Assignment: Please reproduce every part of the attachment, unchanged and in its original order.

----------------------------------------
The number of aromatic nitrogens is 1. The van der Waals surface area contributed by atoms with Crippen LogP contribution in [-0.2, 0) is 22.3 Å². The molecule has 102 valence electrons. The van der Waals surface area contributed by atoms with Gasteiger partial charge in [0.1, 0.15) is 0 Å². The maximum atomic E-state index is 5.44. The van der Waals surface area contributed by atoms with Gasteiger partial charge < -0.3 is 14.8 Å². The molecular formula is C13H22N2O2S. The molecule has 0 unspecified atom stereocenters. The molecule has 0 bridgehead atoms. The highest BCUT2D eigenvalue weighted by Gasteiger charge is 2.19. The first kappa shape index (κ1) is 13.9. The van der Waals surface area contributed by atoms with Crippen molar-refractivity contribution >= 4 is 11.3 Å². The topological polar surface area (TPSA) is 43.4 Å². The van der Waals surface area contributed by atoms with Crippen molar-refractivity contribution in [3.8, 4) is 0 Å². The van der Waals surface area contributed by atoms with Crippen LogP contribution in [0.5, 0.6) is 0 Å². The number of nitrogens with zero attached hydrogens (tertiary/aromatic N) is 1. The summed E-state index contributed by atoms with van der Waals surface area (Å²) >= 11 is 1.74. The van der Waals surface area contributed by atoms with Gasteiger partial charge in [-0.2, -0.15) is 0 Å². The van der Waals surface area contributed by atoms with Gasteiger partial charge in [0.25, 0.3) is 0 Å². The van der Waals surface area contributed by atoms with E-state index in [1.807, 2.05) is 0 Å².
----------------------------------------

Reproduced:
The number of aromatic nitrogens is 1. The van der Waals surface area contributed by atoms with Crippen LogP contribution in [-0.2, 0) is 22.3 Å². The molecule has 102 valence electrons. The van der Waals surface area contributed by atoms with Gasteiger partial charge in [0.1, 0.15) is 0 Å². The maximum atomic E-state index is 5.44. The van der Waals surface area contributed by atoms with Gasteiger partial charge < -0.3 is 14.8 Å². The molecular formula is C13H22N2O2S. The molecule has 0 unspecified atom stereocenters. The molecule has 0 bridgehead atoms. The highest BCUT2D eigenvalue weighted by Gasteiger charge is 2.19. The first kappa shape index (κ1) is 13.9. The van der Waals surface area contributed by atoms with Crippen molar-refractivity contribution >= 4 is 11.3 Å². The topological polar surface area (TPSA) is 43.4 Å². The van der Waals surface area contributed by atoms with Crippen molar-refractivity contribution in [3.8, 4) is 0 Å². The van der Waals surface area contributed by atoms with Crippen LogP contribution in [0.5, 0.6) is 0 Å². The number of nitrogens with zero attached hydrogens (tertiary/aromatic N) is 1. The summed E-state index contributed by atoms with van der Waals surface area (Å²) >= 11 is 1.74. The van der Waals surface area contributed by atoms with Gasteiger partial charge in [-0.2, -0.15) is 0 Å². The van der Waals surface area contributed by atoms with Gasteiger partial charge in [0.25, 0.3) is 0 Å². The van der Waals surface area contributed by atoms with E-state index in [1.807, 2.05) is 0 Å².